The Benefits of Pet Therapy for Seniors

seniors and pets

Seniors and Pets

Did you know it’s been proven that animals can help lower our stress and blood pressure and fight off depression? Anyone who has ever felt the quiet rumble of a cat’s purr sitting next to them on the sofa, or been greeted at the door by a very happy dog after a long day know that pets offer a calming effect and make them feel needed.

Recent studies have shown that just fifteen minutes of bonding time with an animal promotes hormonal changes within the brain. As the brain produces serotonin, or the “feel-good” hormone, stress levels start to drop. Other studies have shown that seniors who stay socially active or own pets decline in health far less rapidly than isolated or depressed seniors.

Animals can actually help keep seniors socially engaged, too. Not only does walking a dog offer important physical activity for seniors, but it also provides an opportunity to talk to others about their pets. Not only that, but a pet alone can offer seniors the physical contact they may be lacking; 74% of seniors reported that simply touching their pet made them feel better. An animal can provide social contact to a senior who may be isolated due to physical limitations, leading to reduced feelings of loneliness and depression.

Health Benefits of Animals for Seniors

Many senior living communities these days are offering pet therapy for seniors because of the numerous benefits interaction with animals offer to seniors. Therapy animals are used to promote health and healing for seniors of any age range or health condition, whether they are chronically ill, have ongoing disabilities, or suffer from depression.

Some of the physical, emotional, and psychological benefits of pet therapy for seniors include:

  • The ability to have something to pet or touch can result in lower blood pressure, normal heart rate and reduced stress.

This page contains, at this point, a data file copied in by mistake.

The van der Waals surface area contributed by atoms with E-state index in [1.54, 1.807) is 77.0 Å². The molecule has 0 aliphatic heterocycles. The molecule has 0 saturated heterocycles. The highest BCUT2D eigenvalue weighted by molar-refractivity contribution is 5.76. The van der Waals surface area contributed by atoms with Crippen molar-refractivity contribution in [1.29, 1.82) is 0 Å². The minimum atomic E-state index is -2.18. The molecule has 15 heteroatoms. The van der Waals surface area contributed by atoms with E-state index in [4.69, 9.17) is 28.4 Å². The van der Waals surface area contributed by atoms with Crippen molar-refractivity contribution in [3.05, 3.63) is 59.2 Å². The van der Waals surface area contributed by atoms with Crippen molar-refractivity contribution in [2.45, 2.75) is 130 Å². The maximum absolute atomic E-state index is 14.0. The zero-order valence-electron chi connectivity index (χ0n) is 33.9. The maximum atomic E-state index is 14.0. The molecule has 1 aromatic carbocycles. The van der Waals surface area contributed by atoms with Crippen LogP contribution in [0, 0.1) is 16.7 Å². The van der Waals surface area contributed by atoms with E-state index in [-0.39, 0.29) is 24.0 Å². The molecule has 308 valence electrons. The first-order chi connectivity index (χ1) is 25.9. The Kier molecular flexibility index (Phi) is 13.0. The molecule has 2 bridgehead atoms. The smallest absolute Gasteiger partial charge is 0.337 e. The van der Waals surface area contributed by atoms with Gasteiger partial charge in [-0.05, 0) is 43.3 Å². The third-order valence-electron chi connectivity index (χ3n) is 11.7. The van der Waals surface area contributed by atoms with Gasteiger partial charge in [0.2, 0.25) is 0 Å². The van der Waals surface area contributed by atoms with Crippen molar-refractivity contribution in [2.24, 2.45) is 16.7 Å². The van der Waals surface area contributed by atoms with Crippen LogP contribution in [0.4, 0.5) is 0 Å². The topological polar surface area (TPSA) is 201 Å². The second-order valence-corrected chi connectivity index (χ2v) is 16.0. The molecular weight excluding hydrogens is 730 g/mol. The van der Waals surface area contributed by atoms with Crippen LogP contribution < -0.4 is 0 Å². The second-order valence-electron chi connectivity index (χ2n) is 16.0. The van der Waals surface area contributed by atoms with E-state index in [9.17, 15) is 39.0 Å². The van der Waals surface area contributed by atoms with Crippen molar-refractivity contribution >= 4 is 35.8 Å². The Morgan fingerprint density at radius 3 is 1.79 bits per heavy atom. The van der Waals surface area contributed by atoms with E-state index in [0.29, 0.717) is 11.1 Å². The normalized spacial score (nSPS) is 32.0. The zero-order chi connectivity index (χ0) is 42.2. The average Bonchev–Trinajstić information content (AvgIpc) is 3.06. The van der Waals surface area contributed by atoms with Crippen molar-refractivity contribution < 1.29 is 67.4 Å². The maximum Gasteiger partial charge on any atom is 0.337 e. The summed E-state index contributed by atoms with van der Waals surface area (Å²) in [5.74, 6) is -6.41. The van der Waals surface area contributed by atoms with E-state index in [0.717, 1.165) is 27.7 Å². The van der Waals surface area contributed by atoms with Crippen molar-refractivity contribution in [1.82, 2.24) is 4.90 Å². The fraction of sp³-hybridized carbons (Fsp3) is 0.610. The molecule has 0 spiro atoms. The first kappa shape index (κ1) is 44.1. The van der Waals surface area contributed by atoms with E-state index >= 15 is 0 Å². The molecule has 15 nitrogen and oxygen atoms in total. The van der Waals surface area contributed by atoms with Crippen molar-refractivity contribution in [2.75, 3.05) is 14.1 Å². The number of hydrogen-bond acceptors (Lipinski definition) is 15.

• Caring for a pet helps increase a senior’s self-confidence and self-esteem, providing them a way to feel useful and responsible for something.
  • Feeding and grooming can help increase seniors’ physical skills and help them become more active.
  • Pets provide emotional stability during stressful situations, helping to reduce anxiety and depression.
  • Seniors with heart conditions who own pets tend to outlive those who don’t.
  • Walking a dog provides much-needed physical exercise, which leads to improved mobility and a healthier lifestyle overall.
  • For dementia patients, animals can be soothing to those who have difficulty using language.
  • Animals can help improve socialization- they listen without judgment and give unbiased affection, especially when a senior may desire to share the thoughts they may not be comfortable telling family or friends.

At Lourdes-Noreen McKeen, pets are welcome in our independent living community at McKeen Towers! Come find out how you can truly enjoy all the comforts of home with all the conveniences of upscale hotel living. Contact us today for more information.

Senior Living

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